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Is the UK's best food and drink found in South West England?

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Is the UK's best food and drink found in South West England?

story by: Anna Sarjeant

South West England is a tasty corner of the Great British isles. If you’re looking to drop a few kilos, you better focus your interest elsewhere, X-rated kilojoules are the name of the game in these parts.


1. Pies, Glorious Pies!
One for all the Kiwi pie lovers.

Sink your teeth into a piping hot Cornish Pasty. Slightly D-shaped with a signature top crimp. They’re stuffed with beef, onion and potatoes, and the objective is to get half the juices dribbling down your chin within your first two bites.

Dating back to the 13th century, Cornish miners would carry their pasties to work, either eating them en route, or re-heating them later over a hot shovel and a candle.  

It’s not hard to find a Cornish Pasty in Cornwall, but you should only eat the best. It must be golden, void of cracks and according to the Cornish Pasty Association (yes that is a thing) the meat content must be no less than 12.5%.


2. Say Cheese
Everyone loves a good cheddar. None more-so than the people of Somerset, where it was originally churned.

With origins that date back to 15
th century, it’s been a popular cracker-complementing snack for centuries. In fact, when Charles I was on the throne, demand outweighed supply and there was an actual cheddar cheese shortage. Remember when we ran out of Marmite? This almost caused a similar level of national pandemonium.

Today, only the Cheddar Gorge Cheese Company continues to make cheddar in the actual town of Cheddar. Of course, for the very best in cheddar tasting, it makes sense to visit the namesake village of the same cheese-tastic name (the village of Cheddar – in case you’re a bit slow on the uptake).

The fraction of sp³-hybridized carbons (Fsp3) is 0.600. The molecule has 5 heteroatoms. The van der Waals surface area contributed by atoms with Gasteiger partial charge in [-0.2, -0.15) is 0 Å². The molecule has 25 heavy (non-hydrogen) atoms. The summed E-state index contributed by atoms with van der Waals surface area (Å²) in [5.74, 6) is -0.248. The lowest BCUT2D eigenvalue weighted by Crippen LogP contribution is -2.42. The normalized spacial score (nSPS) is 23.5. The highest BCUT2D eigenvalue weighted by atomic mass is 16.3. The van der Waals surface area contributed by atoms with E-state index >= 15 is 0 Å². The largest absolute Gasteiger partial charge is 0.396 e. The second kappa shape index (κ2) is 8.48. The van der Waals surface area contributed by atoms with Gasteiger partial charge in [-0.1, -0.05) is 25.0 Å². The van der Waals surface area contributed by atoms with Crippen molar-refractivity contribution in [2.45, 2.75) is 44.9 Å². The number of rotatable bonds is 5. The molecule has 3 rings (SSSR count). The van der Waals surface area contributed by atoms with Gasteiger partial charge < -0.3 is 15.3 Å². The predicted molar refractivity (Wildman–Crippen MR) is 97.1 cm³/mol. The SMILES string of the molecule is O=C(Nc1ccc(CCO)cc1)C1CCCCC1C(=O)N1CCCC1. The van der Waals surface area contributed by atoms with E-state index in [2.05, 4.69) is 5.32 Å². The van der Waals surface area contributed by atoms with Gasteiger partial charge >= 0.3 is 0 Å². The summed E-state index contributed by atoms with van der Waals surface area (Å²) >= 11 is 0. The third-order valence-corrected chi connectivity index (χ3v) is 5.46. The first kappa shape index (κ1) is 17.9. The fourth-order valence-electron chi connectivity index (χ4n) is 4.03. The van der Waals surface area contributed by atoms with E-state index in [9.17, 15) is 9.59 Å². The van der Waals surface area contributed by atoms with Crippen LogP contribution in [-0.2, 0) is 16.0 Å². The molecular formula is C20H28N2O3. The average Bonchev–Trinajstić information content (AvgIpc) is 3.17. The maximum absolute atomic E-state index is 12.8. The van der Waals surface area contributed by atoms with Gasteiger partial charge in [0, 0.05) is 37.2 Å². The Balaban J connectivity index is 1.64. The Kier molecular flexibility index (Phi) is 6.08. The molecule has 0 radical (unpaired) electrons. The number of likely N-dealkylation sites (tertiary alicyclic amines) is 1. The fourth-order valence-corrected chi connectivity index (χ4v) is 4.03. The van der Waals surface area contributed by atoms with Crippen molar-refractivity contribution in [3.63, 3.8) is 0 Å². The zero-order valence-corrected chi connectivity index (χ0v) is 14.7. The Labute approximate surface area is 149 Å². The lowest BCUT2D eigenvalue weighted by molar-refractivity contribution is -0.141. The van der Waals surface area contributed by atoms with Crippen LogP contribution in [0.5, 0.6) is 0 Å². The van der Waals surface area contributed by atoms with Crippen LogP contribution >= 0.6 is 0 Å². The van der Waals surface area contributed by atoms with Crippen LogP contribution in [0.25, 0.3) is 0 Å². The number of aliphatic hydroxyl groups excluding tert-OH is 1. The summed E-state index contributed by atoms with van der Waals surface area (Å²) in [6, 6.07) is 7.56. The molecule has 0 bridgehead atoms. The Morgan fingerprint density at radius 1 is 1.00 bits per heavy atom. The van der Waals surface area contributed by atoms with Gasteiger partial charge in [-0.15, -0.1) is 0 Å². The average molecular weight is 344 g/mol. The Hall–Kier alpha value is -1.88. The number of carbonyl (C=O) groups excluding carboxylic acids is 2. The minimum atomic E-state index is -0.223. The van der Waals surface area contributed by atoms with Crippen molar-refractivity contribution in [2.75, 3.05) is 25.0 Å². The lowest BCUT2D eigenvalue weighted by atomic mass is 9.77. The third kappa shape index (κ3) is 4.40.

At the Cheddar Gorge Cheese Company, visitors are treated to various samples and can watch part of the cheese making process through a window. Some cheddar flavours take up to 18 months to mature, so don’t stick around for its arrival.  



3. Dorset Seafood. Dorset taste good? Dorset does.
The majority of fishing boats in the region are day boats, therefore bringing their catch ashore every day, rather than storing it on ice for days at a time. The result? Some of the freshest, most delicious seafood in the country.

The annual Pommery Dorset Seafood Festival provides an ideal opportunity to try some of the 40 different types of seafood available off the Dorset coast. Held every summer on Weymouth’s historic harbour, the event brings together Champagne and seafood for a weekend of exquisite flavours. Along with guest speakers and demonstrations, the food stalls overflow with all manner of treats; West Country mackerel, hot smoked salmon, langoustines, oysters and Dorset shellfish.



4. Hello, is it high tea you’re looking for?
If you’ve ever watched the 1990 movie, The Witches, based on Roald Dahls’ book of the same name, you’ll recognise Newquay’s Headland Hotel. Perched on the cliff bluff and overlooking Fistral Beach, it dates back to Victorian times and has the grandiose (and slight spookiness) to match.

The Headland Hotel is also home to an afternoon tea service. And of course, you’re in the very heart of clotted-cream country. That’s Cornish clotted cream – the nation's best, unless you ask the Devonshire folk. Super thick, slightly golden and offering more fat per serving than a beef burger, it’s divine. The Headland’s afternoon tea also includes fancy cakes and finger sandwiches, complemented by loose leaf tea or Colombian coffee. (That’s sacrilege FYI. No English-blooded scone eater would be seen with a coffee at high tea) Order a long black at your own risk.  



5. A Big Pint of that Zummerzet Zider
We couldn’t write an entire South West England article without referencing Somerset Cider.

Thatchers Cider has been crafted in Somerset for generations; the process never deviating from its original, and that was over 100 years ago. They don’t like to over-complicate things in Somerset, so you can rest assured your cider’s pure.

Mix your fruits and combine a trip to Thatchers Cider with a stroll along the 10-mile Strawberry line; an idyllic pathway that once carried its cargo of fresh strawberries from the local fields to the Mendips near Cheddar. As well as flat marshes and apple orchards, you’ll pass through Thatchers (stop for a swift pint of the good stuff) and continue forth to The Strawberry Special, a traditional English pub. You’ll find it a few miles south in the village of Draycott.

Bottoms up!

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